When it’s time to choose what classes to take next semester, many students hop on RateMyProfessors.com to find which teacher is the best. On the website, people anonymously rank teachers on a scale of one to five in terms of class difficulty, clarity, and helpfulness. Students can also write short blurbs about the class, the teacher, and the experience they had.

These reviews might reveal everyone’s favorite professor, but they also show unwarranted biases. An analysis of more than 14 million reviews found students use the words “brilliant” and “genius” more when describing white, male professors than for female or African American ones. The analysis, published in PLOS ONE, categorized the teachers in disciplines from the sciences, humanities, social sciences, and mathematics.

"Male professors were described more often as 'brilliant' and 'genius' than female professors in every single field we studied — about two to three times more often," said University of Illinois graduate student Daniel Storage, who led the study with psychology professor Andrei Cimpian, in a press release.

Reviews used the two words often when describing professors in physics and psychology, but women and African Americans are a minority in both of those fields, according to Storage. The analysis of the reviews gave researchers a deeper look into the attitudes and thoughts of the students writing them.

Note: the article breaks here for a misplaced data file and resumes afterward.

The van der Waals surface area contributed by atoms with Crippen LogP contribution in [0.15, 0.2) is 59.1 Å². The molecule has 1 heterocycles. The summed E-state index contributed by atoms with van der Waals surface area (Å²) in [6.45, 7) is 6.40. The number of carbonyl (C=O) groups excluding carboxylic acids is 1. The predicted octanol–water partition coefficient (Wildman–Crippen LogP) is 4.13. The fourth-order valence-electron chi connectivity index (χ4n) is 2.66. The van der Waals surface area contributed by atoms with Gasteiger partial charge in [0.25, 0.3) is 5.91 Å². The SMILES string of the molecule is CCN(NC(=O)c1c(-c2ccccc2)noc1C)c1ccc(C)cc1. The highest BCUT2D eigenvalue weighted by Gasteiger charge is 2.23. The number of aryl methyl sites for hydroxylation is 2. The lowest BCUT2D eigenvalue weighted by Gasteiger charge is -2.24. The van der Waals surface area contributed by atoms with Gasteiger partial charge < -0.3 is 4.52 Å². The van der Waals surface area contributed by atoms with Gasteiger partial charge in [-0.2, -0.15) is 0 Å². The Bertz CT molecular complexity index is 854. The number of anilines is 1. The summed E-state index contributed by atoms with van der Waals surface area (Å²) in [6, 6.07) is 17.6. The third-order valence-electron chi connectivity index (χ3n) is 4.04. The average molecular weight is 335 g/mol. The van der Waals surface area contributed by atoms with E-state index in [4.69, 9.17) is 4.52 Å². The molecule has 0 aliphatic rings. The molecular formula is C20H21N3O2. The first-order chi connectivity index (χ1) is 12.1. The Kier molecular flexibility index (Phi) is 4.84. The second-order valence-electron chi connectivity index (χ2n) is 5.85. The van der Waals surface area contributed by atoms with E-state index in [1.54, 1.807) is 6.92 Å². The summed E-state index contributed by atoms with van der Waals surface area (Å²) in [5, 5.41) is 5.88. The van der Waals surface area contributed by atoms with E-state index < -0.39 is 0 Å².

"What's valuable about spontaneous comments is that they provide an unvarnished reflection of how people evaluate others in their field, and what they look for in other people in that field," Cimpian said in the release.

The study also aimed to determine why women and African Americans are underrepresented in various academic fields. The researchers looked at teachers’ math scores on the GRE test, how strongly they wanted to avoid working long hours, and their ability to think systematically. They also weighed how picky each academic field was. None could account for the groups’ low numbers. “The only thing that was explaining the proportions of women and African Americans in a particular field was that field's emphasis on the importance of brilliance and genius," Storage said.

Cimpian said both women and African Americans suffer from the stereotype that their intellectual abilities are weaker than those of white males. This may bias students’ perception of brilliance in the classroom, leading to less enthusiastic reviews of female and African American professors. Cimpian said even women and African Americans may regard themselves as inferior due to this stereotype.

In 2015, Cimpian conducted a similar study which asked graduate students, professors, and faculty to describe the attributes needed to succeed in their field. Those who responded with an emphasis on brilliance or genius were more than likely a part of academic fields where women and African Americans are underrepresented.

Source: Storage D, Cimpian A.The frequency of 'brilliant' and 'genius' in teaching evaluations predicts the representation of women and African Americans across fields. PLOS ONE. 2016.